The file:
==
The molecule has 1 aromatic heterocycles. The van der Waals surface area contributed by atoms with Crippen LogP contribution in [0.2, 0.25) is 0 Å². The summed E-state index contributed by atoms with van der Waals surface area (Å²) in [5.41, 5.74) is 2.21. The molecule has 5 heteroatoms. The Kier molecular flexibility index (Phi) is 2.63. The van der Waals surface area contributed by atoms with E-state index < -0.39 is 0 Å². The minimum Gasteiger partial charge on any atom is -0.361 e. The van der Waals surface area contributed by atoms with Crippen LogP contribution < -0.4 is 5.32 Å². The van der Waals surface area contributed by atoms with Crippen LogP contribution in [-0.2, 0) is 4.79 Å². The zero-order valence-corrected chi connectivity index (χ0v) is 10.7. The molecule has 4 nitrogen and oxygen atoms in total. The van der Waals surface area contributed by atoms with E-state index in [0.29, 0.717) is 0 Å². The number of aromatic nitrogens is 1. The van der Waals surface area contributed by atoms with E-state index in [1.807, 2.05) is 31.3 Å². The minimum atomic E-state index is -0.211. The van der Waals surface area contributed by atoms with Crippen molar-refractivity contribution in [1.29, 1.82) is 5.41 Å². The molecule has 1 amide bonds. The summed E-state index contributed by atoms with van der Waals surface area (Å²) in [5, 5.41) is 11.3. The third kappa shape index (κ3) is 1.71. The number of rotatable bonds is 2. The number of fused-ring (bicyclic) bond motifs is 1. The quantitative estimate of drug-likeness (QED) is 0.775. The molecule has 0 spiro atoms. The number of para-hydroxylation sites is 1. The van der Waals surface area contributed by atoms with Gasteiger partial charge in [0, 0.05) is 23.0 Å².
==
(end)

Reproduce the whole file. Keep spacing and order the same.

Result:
The molecule has 1 aromatic heterocycles. The van der Waals surface area contributed by atoms with Crippen LogP contribution in [0.2, 0.25) is 0 Å². The summed E-state index contributed by atoms with van der Waals surface area (Å²) in [5.41, 5.74) is 2.21. The molecule has 5 heteroatoms. The Kier molecular flexibility index (Phi) is 2.63. The van der Waals surface area contributed by atoms with E-state index < -0.39 is 0 Å². The minimum Gasteiger partial charge on any atom is -0.361 e. The van der Waals surface area contributed by atoms with Crippen LogP contribution < -0.4 is 5.32 Å². The van der Waals surface area contributed by atoms with Crippen LogP contribution in [-0.2, 0) is 4.79 Å². The zero-order valence-corrected chi connectivity index (χ0v) is 10.7. The molecule has 4 nitrogen and oxygen atoms in total. The van der Waals surface area contributed by atoms with E-state index in [0.29, 0.717) is 0 Å². The number of aromatic nitrogens is 1. The van der Waals surface area contributed by atoms with E-state index in [1.807, 2.05) is 31.3 Å². The minimum atomic E-state index is -0.211. The van der Waals surface area contributed by atoms with Crippen molar-refractivity contribution in [1.29, 1.82) is 5.41 Å². The molecule has 1 amide bonds. The summed E-state index contributed by atoms with van der Waals surface area (Å²) in [5, 5.41) is 11.3. The third kappa shape index (κ3) is 1.71. The number of rotatable bonds is 2. The number of fused-ring (bicyclic) bond motifs is 1. The quantitative estimate of drug-likeness (QED) is 0.775. The molecule has 0 spiro atoms. The number of para-hydroxylation sites is 1. The van der Waals surface area contributed by atoms with Gasteiger partial charge in [0, 0.05) is 23.0 Å².